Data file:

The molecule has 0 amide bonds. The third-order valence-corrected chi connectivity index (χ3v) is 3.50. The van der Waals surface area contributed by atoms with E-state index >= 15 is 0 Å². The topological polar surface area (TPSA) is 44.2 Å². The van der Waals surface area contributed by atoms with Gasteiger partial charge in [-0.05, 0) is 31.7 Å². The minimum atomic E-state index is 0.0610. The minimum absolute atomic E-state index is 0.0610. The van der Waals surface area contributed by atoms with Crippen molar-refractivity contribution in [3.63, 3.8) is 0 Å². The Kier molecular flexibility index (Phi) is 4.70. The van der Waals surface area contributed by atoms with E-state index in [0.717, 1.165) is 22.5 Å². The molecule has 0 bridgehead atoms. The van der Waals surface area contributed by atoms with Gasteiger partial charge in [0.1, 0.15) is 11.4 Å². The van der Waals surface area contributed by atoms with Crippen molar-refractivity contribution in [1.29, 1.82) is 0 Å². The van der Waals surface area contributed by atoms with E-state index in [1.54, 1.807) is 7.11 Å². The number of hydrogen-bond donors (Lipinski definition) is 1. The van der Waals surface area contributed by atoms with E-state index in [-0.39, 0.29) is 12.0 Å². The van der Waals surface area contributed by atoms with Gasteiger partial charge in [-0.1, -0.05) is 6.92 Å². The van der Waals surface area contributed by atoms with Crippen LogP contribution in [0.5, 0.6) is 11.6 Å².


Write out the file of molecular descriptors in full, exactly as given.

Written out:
The molecule has 0 amide bonds. The third-order valence-corrected chi connectivity index (χ3v) is 3.50. The van der Waals surface area contributed by atoms with E-state index >= 15 is 0 Å². The topological polar surface area (TPSA) is 44.2 Å². The van der Waals surface area contributed by atoms with Gasteiger partial charge in [-0.05, 0) is 31.7 Å². The minimum atomic E-state index is 0.0610. The minimum absolute atomic E-state index is 0.0610. The van der Waals surface area contributed by atoms with Crippen molar-refractivity contribution in [3.63, 3.8) is 0 Å². The Kier molecular flexibility index (Phi) is 4.70. The van der Waals surface area contributed by atoms with E-state index in [0.717, 1.165) is 22.5 Å². The molecule has 0 bridgehead atoms. The van der Waals surface area contributed by atoms with Gasteiger partial charge in [0.1, 0.15) is 11.4 Å². The van der Waals surface area contributed by atoms with Crippen molar-refractivity contribution in [1.29, 1.82) is 0 Å². The van der Waals surface area contributed by atoms with E-state index in [1.54, 1.807) is 7.11 Å². The number of hydrogen-bond donors (Lipinski definition) is 1. The van der Waals surface area contributed by atoms with E-state index in [-0.39, 0.29) is 12.0 Å². The van der Waals surface area contributed by atoms with Gasteiger partial charge in [-0.1, -0.05) is 6.92 Å². The van der Waals surface area contributed by atoms with Crippen LogP contribution in [0.5, 0.6) is 11.6 Å².